Although many baby boomers report that they plan on working beyond retirement age, employers could face talent issues if they do not plan for these departing employees, according to research by Challenger, Gray & Christmas, an outplacement and career transitioning firm in Chicago.
Simply because more workers expect to remain employed beyond the traditional retirement age of 65 does not mean they will, says John A. Challenger, CEO of Challenger, Gray & Christmas. Nor does it mean that they will stay with their current employer. With the leading edge of the baby boomer generation reaching age 68 in 2014, it is critical that companies understand their exposure to brain drain related to retirement.
The research, which is based on feedback from human resources executives, finds that 20% of respondents say half of their work force is 55 or older. Another 30% of respondents say that age bracket makes up 11-20% of their work force, and 12% of respondents do not track the levels of their near-retirement employees.
In a related study by PNC Financial Services Group Inc., 49% of workers near retirement worked longer than expected to save more, yet 58% of those under age 70 retired soon than anticipated.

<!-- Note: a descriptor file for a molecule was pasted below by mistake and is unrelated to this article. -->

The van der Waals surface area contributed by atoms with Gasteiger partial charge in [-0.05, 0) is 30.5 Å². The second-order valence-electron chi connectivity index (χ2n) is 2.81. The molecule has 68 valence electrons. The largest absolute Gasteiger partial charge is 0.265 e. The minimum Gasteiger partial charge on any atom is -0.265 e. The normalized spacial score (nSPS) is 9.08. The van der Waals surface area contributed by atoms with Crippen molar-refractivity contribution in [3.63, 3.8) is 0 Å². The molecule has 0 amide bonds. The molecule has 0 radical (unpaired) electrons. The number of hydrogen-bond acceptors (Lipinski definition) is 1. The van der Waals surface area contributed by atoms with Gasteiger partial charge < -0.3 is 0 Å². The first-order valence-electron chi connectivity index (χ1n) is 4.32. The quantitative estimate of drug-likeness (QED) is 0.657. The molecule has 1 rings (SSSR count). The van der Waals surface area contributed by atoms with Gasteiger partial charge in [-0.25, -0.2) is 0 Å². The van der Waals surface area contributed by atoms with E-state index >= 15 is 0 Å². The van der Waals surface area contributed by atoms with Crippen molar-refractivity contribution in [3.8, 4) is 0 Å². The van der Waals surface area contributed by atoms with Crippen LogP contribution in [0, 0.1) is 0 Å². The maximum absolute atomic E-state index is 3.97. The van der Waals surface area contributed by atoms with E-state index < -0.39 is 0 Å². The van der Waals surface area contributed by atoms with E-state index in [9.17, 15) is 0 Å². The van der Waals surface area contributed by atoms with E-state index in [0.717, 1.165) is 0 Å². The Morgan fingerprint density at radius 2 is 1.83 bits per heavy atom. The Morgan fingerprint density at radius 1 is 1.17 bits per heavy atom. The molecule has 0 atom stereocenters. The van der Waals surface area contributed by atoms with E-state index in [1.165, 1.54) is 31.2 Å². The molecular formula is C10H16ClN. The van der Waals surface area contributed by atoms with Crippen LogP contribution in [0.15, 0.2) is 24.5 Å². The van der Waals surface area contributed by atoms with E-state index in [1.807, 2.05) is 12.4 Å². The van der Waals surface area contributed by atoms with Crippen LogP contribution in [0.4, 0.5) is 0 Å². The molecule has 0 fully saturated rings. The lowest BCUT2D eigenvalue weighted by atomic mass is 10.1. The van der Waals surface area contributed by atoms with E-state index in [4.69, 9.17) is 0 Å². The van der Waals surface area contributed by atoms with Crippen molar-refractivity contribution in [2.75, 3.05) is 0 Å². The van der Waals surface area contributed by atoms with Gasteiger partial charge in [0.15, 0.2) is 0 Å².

The latest data from the Bureau of Labor Statistics job openings and labor turnover survey show that, on average, 366,000 American workers are voluntarily separating from their employers each month due to retirement, disability or death, Challenger says. Workers who do stay in the work force may decide to leave their current employer for a new industry, a new geographic location, to work part-time or volunteer. The point is employers cannot count on their most experienced to stick around based on some national surveys.
To keep up to date on retirement plans, 59% of respondents from the Challenger survey gather that information from department managers while only 6% use employee surveys. For 30% of respondents, no steps are taken to determine retirement readiness.
Among the respondents tracking retirement, just 6% anticipate more than one-tenth of their workers to retire over the next two to three years. Another quarter of respondents say 7-10% of their workers are ready to retire in three years.
With the work force transition, 24% of respondents report that they are very concerned about filling those key positions, and 30% of respondents say they are somewhat concerned with the potential increase in retirements. Still, 35% of respondents say they are not very concerned because of their large employee pools.
Small- to medium-size companies will probably feel the biggest impact of any retirement surge that comes to pass, Challenger says. Their size means that they are less likely to have a deep pipeline of talent to feed into the positions left by retirees. These companies may need to do more to retain their most experienced talent.
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